About six months ago, I traveled to Vietnam for a much-needed vacation with my wife and some good friends. Little did I know that each day I would be pushed out of my comfort zone--sometimes just a little, and many times quite a lot. But regardless of how each day started, they always ended with exhilaration, happiness, and, often, a lot of sweat.
One day, for example, I decided to embark on a quest to find the best Vietnamese coffee in the Old Quarter of Hanoi. The making of coffee, as I soon found out, is a highly refined art in Vietnam, and they have some of the best in the world. However, embarking on this quest meant immediately being pushed outside my comfort zone.
I had arrived at the airport late the night before, so I wasn't sure what to expect upon exiting my hotel the next morning. I was immediately overwhelmed by the cacophony of sounds and sights--thousands of scooters zipping to and fro, looming tourist buses, voices over loudspeakers, and hordes of pedestrians walking up and down the street. Did I really see scooters with families of 4 and refrigerators and big panes of glass tied to the back? You bet I did, and the kitchen sink--there is no payload off-limits to these scooter-cruising families.
As I turned left to find that coffee, I quickly discovered that the preferred parking place of those thousands (millions?) of scooters is any available sidewalk. This meant that we pedestrians--including me--were required to put our lives quite literally in the hands of the drivers of those scooters whizzing by at 30 miles an hour as we were forced to walk in the street. This immediately put me way beyond my comfort zone and into scared-for-my-life mode. Although initially scary, I observed how others were navigating the streets and scooters and pushed myself to get into the flow. Soon, I actually realized that I was enjoying the just-barely-in-control chaos that is Hanoi. And the egg coffee I found at the end of my quest turned out to be far beyond great--it was truly sublime.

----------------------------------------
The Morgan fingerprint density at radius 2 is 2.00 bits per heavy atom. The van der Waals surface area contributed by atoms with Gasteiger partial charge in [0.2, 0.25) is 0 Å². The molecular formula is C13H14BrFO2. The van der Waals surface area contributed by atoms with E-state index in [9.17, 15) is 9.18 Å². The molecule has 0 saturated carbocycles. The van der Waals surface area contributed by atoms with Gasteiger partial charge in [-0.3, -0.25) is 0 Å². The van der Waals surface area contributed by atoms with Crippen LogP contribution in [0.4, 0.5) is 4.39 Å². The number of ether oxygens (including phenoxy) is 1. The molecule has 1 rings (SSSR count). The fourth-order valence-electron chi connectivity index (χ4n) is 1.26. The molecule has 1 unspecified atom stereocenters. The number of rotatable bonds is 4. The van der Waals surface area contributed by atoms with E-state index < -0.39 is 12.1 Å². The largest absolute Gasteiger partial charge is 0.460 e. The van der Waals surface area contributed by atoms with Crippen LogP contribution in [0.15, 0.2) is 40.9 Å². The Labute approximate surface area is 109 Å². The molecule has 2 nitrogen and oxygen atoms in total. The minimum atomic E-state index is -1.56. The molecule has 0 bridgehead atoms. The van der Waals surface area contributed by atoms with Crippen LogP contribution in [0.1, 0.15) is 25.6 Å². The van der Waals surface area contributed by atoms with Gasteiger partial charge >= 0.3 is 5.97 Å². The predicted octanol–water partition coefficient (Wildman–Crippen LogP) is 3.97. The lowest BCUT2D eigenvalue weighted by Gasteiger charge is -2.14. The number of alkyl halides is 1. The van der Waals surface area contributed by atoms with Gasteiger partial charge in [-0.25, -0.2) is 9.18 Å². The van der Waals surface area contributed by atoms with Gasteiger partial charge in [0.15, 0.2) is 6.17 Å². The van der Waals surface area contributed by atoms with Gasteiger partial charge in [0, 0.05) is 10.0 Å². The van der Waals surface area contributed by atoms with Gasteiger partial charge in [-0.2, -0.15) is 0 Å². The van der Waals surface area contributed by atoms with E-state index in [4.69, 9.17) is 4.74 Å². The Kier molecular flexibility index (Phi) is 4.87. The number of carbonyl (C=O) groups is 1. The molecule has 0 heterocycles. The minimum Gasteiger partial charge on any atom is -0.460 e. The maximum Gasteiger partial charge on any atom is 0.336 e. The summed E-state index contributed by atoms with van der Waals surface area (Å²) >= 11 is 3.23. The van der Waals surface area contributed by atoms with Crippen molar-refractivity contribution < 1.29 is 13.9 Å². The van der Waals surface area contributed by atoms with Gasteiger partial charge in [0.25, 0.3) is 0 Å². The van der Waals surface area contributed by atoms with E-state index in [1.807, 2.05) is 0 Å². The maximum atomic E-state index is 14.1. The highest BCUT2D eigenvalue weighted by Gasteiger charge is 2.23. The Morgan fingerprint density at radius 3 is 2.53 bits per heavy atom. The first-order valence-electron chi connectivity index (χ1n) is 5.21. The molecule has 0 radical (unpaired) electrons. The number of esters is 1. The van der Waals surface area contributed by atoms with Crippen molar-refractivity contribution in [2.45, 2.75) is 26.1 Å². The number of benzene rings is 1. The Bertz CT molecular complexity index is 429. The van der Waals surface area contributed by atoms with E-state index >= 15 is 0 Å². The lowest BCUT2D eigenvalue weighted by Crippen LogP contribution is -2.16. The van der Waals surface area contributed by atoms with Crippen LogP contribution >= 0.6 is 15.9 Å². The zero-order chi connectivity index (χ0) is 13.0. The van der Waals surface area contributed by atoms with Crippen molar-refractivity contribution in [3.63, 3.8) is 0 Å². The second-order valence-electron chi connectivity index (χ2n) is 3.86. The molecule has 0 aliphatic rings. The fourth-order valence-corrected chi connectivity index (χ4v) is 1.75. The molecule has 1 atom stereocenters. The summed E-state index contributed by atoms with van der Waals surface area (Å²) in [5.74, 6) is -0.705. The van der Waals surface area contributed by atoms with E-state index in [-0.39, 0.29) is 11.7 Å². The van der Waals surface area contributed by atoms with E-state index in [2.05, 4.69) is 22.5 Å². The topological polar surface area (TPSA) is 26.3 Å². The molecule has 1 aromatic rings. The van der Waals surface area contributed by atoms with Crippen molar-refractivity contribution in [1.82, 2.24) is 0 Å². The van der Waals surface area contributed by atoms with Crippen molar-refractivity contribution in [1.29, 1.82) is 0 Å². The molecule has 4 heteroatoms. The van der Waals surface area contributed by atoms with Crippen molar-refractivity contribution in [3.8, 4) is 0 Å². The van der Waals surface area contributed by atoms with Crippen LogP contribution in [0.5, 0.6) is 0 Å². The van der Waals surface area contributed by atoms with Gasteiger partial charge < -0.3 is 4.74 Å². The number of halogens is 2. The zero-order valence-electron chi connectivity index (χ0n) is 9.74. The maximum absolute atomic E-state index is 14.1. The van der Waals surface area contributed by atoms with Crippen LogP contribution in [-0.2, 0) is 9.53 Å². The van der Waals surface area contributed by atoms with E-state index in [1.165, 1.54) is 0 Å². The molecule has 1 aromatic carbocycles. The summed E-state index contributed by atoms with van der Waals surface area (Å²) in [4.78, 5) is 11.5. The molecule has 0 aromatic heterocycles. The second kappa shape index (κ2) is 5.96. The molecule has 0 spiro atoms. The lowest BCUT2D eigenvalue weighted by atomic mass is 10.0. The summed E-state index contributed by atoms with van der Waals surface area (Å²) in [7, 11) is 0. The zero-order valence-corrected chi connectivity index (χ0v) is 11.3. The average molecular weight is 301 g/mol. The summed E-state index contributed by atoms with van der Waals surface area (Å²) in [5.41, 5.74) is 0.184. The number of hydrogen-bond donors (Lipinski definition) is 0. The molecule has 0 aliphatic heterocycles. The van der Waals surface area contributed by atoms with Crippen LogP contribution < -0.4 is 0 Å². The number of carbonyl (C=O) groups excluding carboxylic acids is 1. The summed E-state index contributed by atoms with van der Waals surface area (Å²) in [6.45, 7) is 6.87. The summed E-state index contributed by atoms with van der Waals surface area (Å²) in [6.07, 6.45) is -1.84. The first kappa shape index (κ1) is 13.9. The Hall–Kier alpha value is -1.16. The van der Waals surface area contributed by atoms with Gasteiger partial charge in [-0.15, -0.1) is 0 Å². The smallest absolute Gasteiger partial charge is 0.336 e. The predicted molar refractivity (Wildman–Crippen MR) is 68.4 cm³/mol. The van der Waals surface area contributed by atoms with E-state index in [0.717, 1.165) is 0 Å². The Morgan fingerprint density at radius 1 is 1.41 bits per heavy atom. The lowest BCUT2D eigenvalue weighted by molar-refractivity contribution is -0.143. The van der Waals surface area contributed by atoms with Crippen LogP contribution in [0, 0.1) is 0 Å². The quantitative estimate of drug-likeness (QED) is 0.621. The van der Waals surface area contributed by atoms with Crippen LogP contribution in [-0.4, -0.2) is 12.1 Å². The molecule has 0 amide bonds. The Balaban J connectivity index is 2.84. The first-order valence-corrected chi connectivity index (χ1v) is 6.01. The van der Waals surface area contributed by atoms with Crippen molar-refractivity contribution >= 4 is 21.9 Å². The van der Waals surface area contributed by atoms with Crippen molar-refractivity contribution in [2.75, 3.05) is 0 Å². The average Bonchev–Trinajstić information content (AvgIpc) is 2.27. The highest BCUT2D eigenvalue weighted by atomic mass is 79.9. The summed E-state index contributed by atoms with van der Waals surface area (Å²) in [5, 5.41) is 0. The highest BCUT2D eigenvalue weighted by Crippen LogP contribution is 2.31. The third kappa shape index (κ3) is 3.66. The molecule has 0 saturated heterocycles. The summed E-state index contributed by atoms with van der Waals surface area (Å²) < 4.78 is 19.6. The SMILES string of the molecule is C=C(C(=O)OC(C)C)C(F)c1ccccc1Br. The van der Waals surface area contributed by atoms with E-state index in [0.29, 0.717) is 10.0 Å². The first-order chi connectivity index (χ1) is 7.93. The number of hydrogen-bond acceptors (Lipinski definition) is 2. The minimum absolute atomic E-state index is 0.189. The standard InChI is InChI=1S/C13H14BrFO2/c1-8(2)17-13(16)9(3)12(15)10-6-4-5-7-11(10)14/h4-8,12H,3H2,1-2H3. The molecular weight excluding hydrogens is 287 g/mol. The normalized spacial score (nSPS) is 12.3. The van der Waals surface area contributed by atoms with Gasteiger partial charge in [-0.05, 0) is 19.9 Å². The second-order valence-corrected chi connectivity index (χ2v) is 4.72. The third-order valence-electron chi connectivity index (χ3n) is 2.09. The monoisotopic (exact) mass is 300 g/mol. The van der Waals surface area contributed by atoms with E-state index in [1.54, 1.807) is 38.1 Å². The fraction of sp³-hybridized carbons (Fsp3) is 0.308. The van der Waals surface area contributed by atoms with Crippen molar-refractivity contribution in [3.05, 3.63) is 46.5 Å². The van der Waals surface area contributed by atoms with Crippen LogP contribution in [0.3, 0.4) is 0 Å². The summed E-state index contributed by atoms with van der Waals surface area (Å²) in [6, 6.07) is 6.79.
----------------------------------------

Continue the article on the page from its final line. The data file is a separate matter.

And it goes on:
This experience--along with the many others I had I had in Vietnam--opened my eyes to the fact that, each time I pushed myself outside my comfort zone, I learned something important about myself.
I learned that if I push myself hard enough, I really can accomplish anything.
I learned to trust others more--all of those scooters were trying really hard not to hit me.
I learned that there are very different and very entrepreneurial ways of doing things that never occurred to me. Talk about outside-the-box thinking--Vietnam demonstrates entrepreneurship at its greatest and cleverest every day of the week.
With each passing day, I felt more at ease and at home. By the last two days of my trip, I was venturing out for coffee and walks without a second thought to the scooters racing just inches away from me.
I learned that the world is full of genuinely nice and welcoming people--a very humbling experience to say the least.